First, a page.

I planned to take a short detour to Bodie via Highway 270 that is probably the only state highway where the last three miles is a dirt road.

My goal wasn’t to wander again among the buildings. It was to hike the hill overlooking Bodie — something I didn’t do during a previous midsummer visit. It wasn’t to take photos, which I did. I wanted to see for myself if the area around Bodie was really as inhospitable as they say.

I reached Bodie at 2 p.m. and was atop the hill 45 minutes later.

It was while standing there in a wind in excess of 25 mph with the sun and temperature dropping I was convinced they weren’t exaggerating. Bodie was built on some of the most hellish real estate in California. By the time I got back to the car and high tailed it out of Bodie, temperatures had dropped below freezing and the wind chill was even worse.

Bodie has an average of 303 nights a year where temperatures plunge below freezing. That compares to Utqiagvk in Alaska with an average of 315 nights of below freezing temperatures.

Bodie is considered a rare example of dry-summer subarctic climate wedded with hot to freezing summers. Bodie also enjoys plenty of long winters with snow. It’s not unusual for winds to push 100 mph.

Making those conditions possible is the 8,400-foot elevation with a plateau that is extremely exposed with no mountains and such to protect it or slow winds down.

It was said to be a miserable place to live. I no longer have any reason to doubt it. The only places I’ve been colder are on similar plateaus on ridges between Death Valley and the Panamint Valley at 8,000 feet during winter hikes.

After that excursion it’s hard to doubt the harsh life that is described in books about Bodie.

The last gold mine closed in 1942. By then Bodie had gone from its peak population of 8,500 down to 90. When 1950 rolled around not a soul was left.

By 1962 when Bodie became a state historic park 170 buildings remained.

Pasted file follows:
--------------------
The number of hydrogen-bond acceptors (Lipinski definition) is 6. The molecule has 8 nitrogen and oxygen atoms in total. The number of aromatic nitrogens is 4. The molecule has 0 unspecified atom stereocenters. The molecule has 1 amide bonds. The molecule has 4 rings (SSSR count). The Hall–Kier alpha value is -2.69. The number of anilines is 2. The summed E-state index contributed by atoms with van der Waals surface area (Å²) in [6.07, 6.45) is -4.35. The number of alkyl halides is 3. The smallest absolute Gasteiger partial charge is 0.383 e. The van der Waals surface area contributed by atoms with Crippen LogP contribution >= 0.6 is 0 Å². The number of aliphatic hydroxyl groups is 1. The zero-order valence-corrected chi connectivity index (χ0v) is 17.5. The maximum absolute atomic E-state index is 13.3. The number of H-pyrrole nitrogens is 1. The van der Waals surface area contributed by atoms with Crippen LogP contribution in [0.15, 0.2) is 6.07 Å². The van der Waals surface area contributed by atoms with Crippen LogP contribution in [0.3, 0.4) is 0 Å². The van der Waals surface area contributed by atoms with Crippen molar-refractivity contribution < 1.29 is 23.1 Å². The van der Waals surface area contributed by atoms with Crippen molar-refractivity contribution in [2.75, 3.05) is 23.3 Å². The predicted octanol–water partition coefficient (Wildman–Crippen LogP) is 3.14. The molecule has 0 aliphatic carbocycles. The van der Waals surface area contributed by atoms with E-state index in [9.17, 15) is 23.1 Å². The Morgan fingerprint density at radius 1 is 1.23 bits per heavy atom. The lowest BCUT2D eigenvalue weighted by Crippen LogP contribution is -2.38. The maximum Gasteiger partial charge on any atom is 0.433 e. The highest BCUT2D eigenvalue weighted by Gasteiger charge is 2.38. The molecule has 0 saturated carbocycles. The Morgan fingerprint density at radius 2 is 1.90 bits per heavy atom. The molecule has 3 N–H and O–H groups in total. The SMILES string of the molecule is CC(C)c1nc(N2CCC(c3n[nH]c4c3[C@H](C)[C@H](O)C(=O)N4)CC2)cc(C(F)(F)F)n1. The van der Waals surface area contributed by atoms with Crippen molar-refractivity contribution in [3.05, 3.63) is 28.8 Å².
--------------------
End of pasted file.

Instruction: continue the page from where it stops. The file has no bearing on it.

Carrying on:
Today the number is down to about 110 buildings.

A number of them were left as abandoned. Stores have rusted canned goods caked over with dust and dirt on shelves while houses that will make you think some modern tiny homes are McMansions still have furniture and such left as abandoned.

Winter hours are 9 a.m. to 4 p.m. starting Nov. 17. Late spring, summer, and fall are clearly the better times to visit to thoroughly enjoy a day of wandering around the ghost town. A day visit from the Central Valley is doable although you can turn it into a short two-day trip with lodging in nearby Lee Vining or Bridgeport.

You can toss in a visit to nearby Mono Lake and its eerie tufa towers. Or you could head to Benton Hot Springs — an hour’s drive from Bodie on Highway 120 and soak up the warmth in rustic hot tubs fed by hot springs at campsites or in the nearby hotel.

As for me, I believe the story is plausible that a young girl upon learning in the 1880s her family was moving to Bodie wrote in her diary, “Good-bye God, I’m going to Bodie.”

And while that may have been a reference at the town’s peak to its 65 saloons, numerous opium dens, houses of ill-repute as well as its legendary violence and murders, the weather is enough to convince me of the truth to those six words.

There are more than 100 buildings in a state of arrested decay at Bodie State Park. Photo Courtesy California State Parks